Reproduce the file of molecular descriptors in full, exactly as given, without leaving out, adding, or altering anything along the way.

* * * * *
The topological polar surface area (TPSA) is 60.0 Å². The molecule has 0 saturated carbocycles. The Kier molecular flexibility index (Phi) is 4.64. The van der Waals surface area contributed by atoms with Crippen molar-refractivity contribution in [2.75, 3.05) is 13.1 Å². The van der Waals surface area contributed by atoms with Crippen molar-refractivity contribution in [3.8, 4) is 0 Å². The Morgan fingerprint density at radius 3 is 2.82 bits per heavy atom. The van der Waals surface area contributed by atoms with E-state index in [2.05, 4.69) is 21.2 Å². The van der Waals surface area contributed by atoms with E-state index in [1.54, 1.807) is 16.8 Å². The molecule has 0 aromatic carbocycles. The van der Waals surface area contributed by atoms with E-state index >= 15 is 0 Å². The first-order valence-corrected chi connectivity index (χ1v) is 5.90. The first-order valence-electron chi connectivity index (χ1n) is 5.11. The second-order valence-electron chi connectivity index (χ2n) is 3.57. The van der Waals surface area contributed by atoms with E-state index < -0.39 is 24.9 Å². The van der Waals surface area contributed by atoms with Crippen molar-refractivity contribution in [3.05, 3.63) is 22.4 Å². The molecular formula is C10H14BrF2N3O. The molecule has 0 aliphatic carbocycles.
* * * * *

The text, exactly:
The topological polar surface area (TPSA) is 60.0 Å². The molecule has 0 saturated carbocycles. The Kier molecular flexibility index (Phi) is 4.64. The van der Waals surface area contributed by atoms with Crippen molar-refractivity contribution in [2.75, 3.05) is 13.1 Å². The van der Waals surface area contributed by atoms with Crippen molar-refractivity contribution in [3.8, 4) is 0 Å². The Morgan fingerprint density at radius 3 is 2.82 bits per heavy atom. The van der Waals surface area contributed by atoms with E-state index in [2.05, 4.69) is 21.2 Å². The van der Waals surface area contributed by atoms with E-state index in [1.54, 1.807) is 16.8 Å². The molecule has 0 aromatic carbocycles. The van der Waals surface area contributed by atoms with E-state index >= 15 is 0 Å². The first-order valence-corrected chi connectivity index (χ1v) is 5.90. The first-order valence-electron chi connectivity index (χ1n) is 5.11. The second-order valence-electron chi connectivity index (χ2n) is 3.57. The van der Waals surface area contributed by atoms with E-state index < -0.39 is 24.9 Å². The van der Waals surface area contributed by atoms with Crippen molar-refractivity contribution in [3.05, 3.63) is 22.4 Å². The molecular formula is C10H14BrF2N3O. The molecule has 0 aliphatic carbocycles.